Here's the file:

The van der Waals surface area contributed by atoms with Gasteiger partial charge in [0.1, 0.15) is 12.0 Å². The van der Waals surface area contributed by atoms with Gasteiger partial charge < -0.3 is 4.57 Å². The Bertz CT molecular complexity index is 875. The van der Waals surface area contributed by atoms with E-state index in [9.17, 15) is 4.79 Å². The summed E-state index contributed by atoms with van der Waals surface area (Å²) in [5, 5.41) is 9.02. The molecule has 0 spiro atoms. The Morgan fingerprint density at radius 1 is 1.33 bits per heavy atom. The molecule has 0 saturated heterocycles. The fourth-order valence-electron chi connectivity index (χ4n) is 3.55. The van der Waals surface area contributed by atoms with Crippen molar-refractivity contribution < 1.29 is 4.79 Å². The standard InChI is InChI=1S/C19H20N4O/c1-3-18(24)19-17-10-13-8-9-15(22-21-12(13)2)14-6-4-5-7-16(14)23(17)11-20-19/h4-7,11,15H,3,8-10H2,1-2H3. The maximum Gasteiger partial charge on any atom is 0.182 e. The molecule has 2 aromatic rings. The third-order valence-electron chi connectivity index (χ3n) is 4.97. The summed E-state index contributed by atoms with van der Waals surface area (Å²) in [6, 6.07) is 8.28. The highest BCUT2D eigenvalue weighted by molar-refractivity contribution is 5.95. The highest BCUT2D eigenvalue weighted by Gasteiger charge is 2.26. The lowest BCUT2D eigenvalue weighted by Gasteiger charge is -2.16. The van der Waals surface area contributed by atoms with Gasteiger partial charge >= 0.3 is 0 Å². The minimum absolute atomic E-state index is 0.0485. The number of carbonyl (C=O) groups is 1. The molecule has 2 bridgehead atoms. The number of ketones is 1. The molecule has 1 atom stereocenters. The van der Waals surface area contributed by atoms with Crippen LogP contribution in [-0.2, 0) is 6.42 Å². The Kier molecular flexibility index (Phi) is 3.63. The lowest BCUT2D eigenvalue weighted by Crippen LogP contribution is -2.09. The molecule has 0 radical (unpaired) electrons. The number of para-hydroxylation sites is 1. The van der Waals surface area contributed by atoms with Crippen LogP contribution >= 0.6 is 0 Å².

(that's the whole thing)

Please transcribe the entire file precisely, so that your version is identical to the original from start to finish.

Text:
The van der Waals surface area contributed by atoms with Gasteiger partial charge in [0.1, 0.15) is 12.0 Å². The van der Waals surface area contributed by atoms with Gasteiger partial charge < -0.3 is 4.57 Å². The Bertz CT molecular complexity index is 875. The van der Waals surface area contributed by atoms with E-state index in [9.17, 15) is 4.79 Å². The summed E-state index contributed by atoms with van der Waals surface area (Å²) in [5, 5.41) is 9.02. The molecule has 0 spiro atoms. The Morgan fingerprint density at radius 1 is 1.33 bits per heavy atom. The molecule has 0 saturated heterocycles. The fourth-order valence-electron chi connectivity index (χ4n) is 3.55. The van der Waals surface area contributed by atoms with Crippen molar-refractivity contribution < 1.29 is 4.79 Å². The standard InChI is InChI=1S/C19H20N4O/c1-3-18(24)19-17-10-13-8-9-15(22-21-12(13)2)14-6-4-5-7-16(14)23(17)11-20-19/h4-7,11,15H,3,8-10H2,1-2H3. The maximum Gasteiger partial charge on any atom is 0.182 e. The molecule has 2 aromatic rings. The third-order valence-electron chi connectivity index (χ3n) is 4.97. The summed E-state index contributed by atoms with van der Waals surface area (Å²) in [6, 6.07) is 8.28. The highest BCUT2D eigenvalue weighted by molar-refractivity contribution is 5.95. The highest BCUT2D eigenvalue weighted by Gasteiger charge is 2.26. The lowest BCUT2D eigenvalue weighted by Gasteiger charge is -2.16. The van der Waals surface area contributed by atoms with Gasteiger partial charge >= 0.3 is 0 Å². The minimum absolute atomic E-state index is 0.0485. The number of carbonyl (C=O) groups is 1. The molecule has 2 bridgehead atoms. The number of ketones is 1. The molecule has 1 atom stereocenters. The van der Waals surface area contributed by atoms with Crippen LogP contribution in [-0.2, 0) is 6.42 Å². The Kier molecular flexibility index (Phi) is 3.63. The lowest BCUT2D eigenvalue weighted by Crippen LogP contribution is -2.09. The molecule has 0 radical (unpaired) electrons. The number of para-hydroxylation sites is 1. The van der Waals surface area contributed by atoms with Crippen LogP contribution >= 0.6 is 0 Å².